Michigan has more
than 3,200 miles of coastline - more than any state
in the lower 48. While this coastal zone is a place
of unique biological richness, it is also a place with
heavy human demands. We studied migration along the
northern Lake Huron shoreline in the Hiawatha National
Forest, an area celebrated for its concentrations of
passage and breeding migrants.
As Aldo Leopold
pointed out some 50 years ago in one of his essays from
Round River,"One of the fastest-shrinking categories
of wilderness is coastlines. No single kind of wilderness
is more intimately interwoven with history, and none
nearer the point of complete disappearance."
At the Lake Huron study
site, we conducted mist-netting,
insect sampling and focal observations of foraging
We also located and monitored American Redstart nests,
taking data on distance from the lakeshore, nest placement,
clutch initiation date, and number and mass of eggs
and nestlings. We sampled vegetation and insect
abundance within individual redstart territories.
Our situation is unique in that we were able to assess
lakeshore habitat as both a stopover site for migrants,
and a breeding site for those that stay.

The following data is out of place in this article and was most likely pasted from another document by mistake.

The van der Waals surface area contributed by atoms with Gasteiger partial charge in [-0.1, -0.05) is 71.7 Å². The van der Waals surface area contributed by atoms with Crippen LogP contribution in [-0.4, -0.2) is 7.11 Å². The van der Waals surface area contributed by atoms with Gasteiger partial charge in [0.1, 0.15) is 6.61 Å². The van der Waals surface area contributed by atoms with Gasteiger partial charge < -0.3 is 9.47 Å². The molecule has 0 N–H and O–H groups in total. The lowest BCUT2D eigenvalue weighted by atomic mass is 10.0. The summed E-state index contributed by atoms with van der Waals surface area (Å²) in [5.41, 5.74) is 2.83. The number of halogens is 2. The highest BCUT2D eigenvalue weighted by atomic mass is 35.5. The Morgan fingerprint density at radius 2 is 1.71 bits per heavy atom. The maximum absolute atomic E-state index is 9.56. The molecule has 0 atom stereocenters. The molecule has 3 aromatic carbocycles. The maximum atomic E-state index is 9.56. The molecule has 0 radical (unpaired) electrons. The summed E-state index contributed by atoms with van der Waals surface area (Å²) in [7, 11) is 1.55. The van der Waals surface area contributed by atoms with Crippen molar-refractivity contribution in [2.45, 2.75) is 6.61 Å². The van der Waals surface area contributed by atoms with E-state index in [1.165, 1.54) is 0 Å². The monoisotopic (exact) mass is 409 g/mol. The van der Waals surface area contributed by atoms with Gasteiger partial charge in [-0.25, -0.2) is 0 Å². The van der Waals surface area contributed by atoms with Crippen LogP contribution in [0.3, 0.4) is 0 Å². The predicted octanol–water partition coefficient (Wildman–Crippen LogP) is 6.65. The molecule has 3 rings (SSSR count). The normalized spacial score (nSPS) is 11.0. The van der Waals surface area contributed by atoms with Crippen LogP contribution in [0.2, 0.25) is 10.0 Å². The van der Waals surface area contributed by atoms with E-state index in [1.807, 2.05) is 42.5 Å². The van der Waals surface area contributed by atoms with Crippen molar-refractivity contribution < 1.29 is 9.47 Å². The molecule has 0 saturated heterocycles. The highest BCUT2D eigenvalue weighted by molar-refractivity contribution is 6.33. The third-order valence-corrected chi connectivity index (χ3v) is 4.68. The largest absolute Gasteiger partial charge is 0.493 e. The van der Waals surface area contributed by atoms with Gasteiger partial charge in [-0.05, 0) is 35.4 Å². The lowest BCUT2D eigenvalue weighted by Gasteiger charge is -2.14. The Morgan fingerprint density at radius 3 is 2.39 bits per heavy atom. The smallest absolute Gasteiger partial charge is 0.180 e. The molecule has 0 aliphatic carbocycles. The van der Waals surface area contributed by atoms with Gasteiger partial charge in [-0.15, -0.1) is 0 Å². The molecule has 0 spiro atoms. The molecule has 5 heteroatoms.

here for a complete table
of all the birds captured at the Lake Huron
study site over the years.
summary report for 1999
summary report for 2000
Rob found that midges may be
especially important during early spring, when the first migrants
are beginning to arrive. A number of bird species gain
mass during this period; a time when few arthropods, outside
of midges, are available. Midges seem to feed both birds
and spiders, and spiders and midges seem to feed birds during
this early period. Thus, areas adjacent to northern Lake Huron
provide important stopover habitat for spring migrating landbirds.
Further, emergent aquatic insects are an important resource
for landbirds migrating through Michigan's eastern Upper Peninsula.
Both arrival timing
and arrival condition appeared to influence fitness in American
Redstarts. Redstarts arrived in northern Michigan with fat
stores, which may have been important as insurance against
poor weather typical of early spring. Further, both arrival
timing and arrival fat appeared to influence seasonal reproductive
performance. Early females initiated clutches early and produced
heavier nestlings. Early males appeared to settle on higher
quality territories and hatched nestlings sooner than later
arrivals. Finally, both females and males arriving with fat
experienced gains in reproductive performance as shown by
increased clutch size, egg volume and nestling mass. Rob's
results have implications for understanding how events occurring
during one phase of the annual cycle influence survival and
reproductive performance in subsequent phases. Migrants that
do well en route arrive at breeding grounds in superior condition,
which may contribute to survival and reproductive performance.
University of Southern Mississippi. Last modified:
24 February, 2007